National borders have always been porous for coins. Coins roughly
the same size circulate as equals almost anywhere, regardless of the
A Canadian 10-cent coin easily passes in upstate New York. An old
German 1-mark coin will buy a quarter dollar’s worth of time in many
American parking meters.
When you place a foreign coin in circulation, you always feel a
little uneasy. It’s a somewhat clandestine practice, but the
convenience of getting rid of the foreign coin overrules the letter of
the currency laws, every time.
In Europe, though, cross-border circulation isn’t some shady
practice, it’s how business is conducted. Since 2002, when the euro
became a circulating medium of exchange in what is now the 17-member
eurozone, coins struck to one physical standard and valued at one
value circulate from Ireland to Greece.
It makes pocket change all the more fun. In Europe, too, pocket
change has real purchasing power. The ringed-bimetallic €2 coin is
worth roughly $2.50 in U.S. funds.
During a recent trip to Greece, I spent as much time looking at my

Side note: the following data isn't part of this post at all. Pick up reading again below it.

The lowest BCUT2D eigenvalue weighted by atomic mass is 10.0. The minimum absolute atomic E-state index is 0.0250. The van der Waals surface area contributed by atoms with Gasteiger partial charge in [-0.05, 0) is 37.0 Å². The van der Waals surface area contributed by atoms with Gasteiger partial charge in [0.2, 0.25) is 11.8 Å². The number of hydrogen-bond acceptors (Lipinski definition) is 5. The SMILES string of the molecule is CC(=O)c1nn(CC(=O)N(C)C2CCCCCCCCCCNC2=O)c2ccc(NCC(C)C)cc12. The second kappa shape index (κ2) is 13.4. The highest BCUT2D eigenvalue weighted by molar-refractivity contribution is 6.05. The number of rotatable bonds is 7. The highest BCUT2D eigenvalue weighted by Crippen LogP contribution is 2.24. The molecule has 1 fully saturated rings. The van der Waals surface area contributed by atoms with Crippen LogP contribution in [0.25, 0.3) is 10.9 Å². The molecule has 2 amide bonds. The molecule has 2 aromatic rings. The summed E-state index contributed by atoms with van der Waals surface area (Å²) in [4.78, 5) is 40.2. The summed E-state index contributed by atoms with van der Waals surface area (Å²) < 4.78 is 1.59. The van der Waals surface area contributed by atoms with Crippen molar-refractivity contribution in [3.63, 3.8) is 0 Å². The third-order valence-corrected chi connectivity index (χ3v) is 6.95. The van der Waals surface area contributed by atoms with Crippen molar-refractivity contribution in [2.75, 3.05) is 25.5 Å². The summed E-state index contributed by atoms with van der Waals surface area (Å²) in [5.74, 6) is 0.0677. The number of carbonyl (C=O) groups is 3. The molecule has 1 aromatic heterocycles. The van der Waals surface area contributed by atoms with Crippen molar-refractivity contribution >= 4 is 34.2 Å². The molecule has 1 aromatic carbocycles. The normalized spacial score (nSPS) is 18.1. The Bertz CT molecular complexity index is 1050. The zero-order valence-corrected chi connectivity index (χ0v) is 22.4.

change as I did at looking at the temples and monuments. Despite the
ease of monetary movement, local coins tend to circulate locally. It
wasn’t exactly a surprise to see a non-Greek coin in Athens, but most
of the coins had Greek designs.
The Greek €1 coin is a delight. It echoes the nation’s coinage of
antiquity. The famous owl of Athens, the signature feature of fifth
century B.C. silver tetradrachms, peers out from the obverse. An olive
sprig, sacred to Athena, and a crescent moon, recalling Athens’ famous
490 B.C. victory over the Persians at Marathon, appear to the left of
the owl, just as they did 2,500 years ago.
The only difference is to the right of the owl. Where ancient
coins had the first letters of the word Athens, new coins have the denomination.
I pulled one out of my pocket while I stood at the top of the
Acropolis and marveled at it for a moment. I left my real tetradrachm
in the bank safety deposit box at home, but holding the Greek €1 coin
was almost as good — maybe even better since it represents the
adaptation of ancient ways to 21st century demands.
When I left Greece, I had one €2 coin, seven €1 coins, four
50-cent pieces, 13 20-cent pieces and four 10-cent pieces. The €2 coin
was Austrian. One of the €1 coins was Italian, one was Irish and the
rest were Greek. All four 50-cent pieces were Greek. Ten of the 13
20-cent pieces were Greek; two were Italian and one was from the
Netherlands. Three of the four 10-cent pieces were Greek; the odd one
out was French.
Now, the next trick will be to see if I can pass them here in change.
Gerald Tebben is editor of the Central States Numismatic Society’s Centinel.